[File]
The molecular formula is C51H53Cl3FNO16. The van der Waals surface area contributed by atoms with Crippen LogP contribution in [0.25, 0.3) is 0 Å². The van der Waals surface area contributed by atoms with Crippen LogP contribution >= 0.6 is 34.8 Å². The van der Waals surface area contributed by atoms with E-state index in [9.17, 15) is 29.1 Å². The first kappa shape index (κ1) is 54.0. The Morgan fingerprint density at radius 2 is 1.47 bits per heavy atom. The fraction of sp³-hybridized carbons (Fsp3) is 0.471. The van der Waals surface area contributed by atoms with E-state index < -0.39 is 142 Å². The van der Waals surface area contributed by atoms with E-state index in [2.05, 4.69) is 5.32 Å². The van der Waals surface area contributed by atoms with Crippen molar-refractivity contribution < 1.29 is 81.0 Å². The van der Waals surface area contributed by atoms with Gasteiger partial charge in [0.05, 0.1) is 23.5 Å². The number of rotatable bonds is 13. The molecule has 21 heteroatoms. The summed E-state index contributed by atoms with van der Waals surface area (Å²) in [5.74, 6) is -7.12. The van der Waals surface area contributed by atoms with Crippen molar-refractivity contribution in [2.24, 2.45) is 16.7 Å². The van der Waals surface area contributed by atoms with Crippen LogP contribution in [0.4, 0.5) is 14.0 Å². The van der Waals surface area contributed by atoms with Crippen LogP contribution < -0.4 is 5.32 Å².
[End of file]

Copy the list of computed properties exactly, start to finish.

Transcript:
The molecular formula is C51H53Cl3FNO16. The van der Waals surface area contributed by atoms with Crippen LogP contribution in [0.25, 0.3) is 0 Å². The van der Waals surface area contributed by atoms with Crippen LogP contribution >= 0.6 is 34.8 Å². The van der Waals surface area contributed by atoms with E-state index in [9.17, 15) is 29.1 Å². The first kappa shape index (κ1) is 54.0. The Morgan fingerprint density at radius 2 is 1.47 bits per heavy atom. The fraction of sp³-hybridized carbons (Fsp3) is 0.471. The van der Waals surface area contributed by atoms with E-state index < -0.39 is 142 Å². The van der Waals surface area contributed by atoms with E-state index in [2.05, 4.69) is 5.32 Å². The van der Waals surface area contributed by atoms with Crippen molar-refractivity contribution < 1.29 is 81.0 Å². The van der Waals surface area contributed by atoms with Gasteiger partial charge in [0.05, 0.1) is 23.5 Å². The number of rotatable bonds is 13. The molecule has 21 heteroatoms. The summed E-state index contributed by atoms with van der Waals surface area (Å²) in [5.74, 6) is -7.12. The van der Waals surface area contributed by atoms with Crippen molar-refractivity contribution in [2.24, 2.45) is 16.7 Å². The van der Waals surface area contributed by atoms with Crippen LogP contribution in [0.4, 0.5) is 14.0 Å². The van der Waals surface area contributed by atoms with Crippen LogP contribution < -0.4 is 5.32 Å².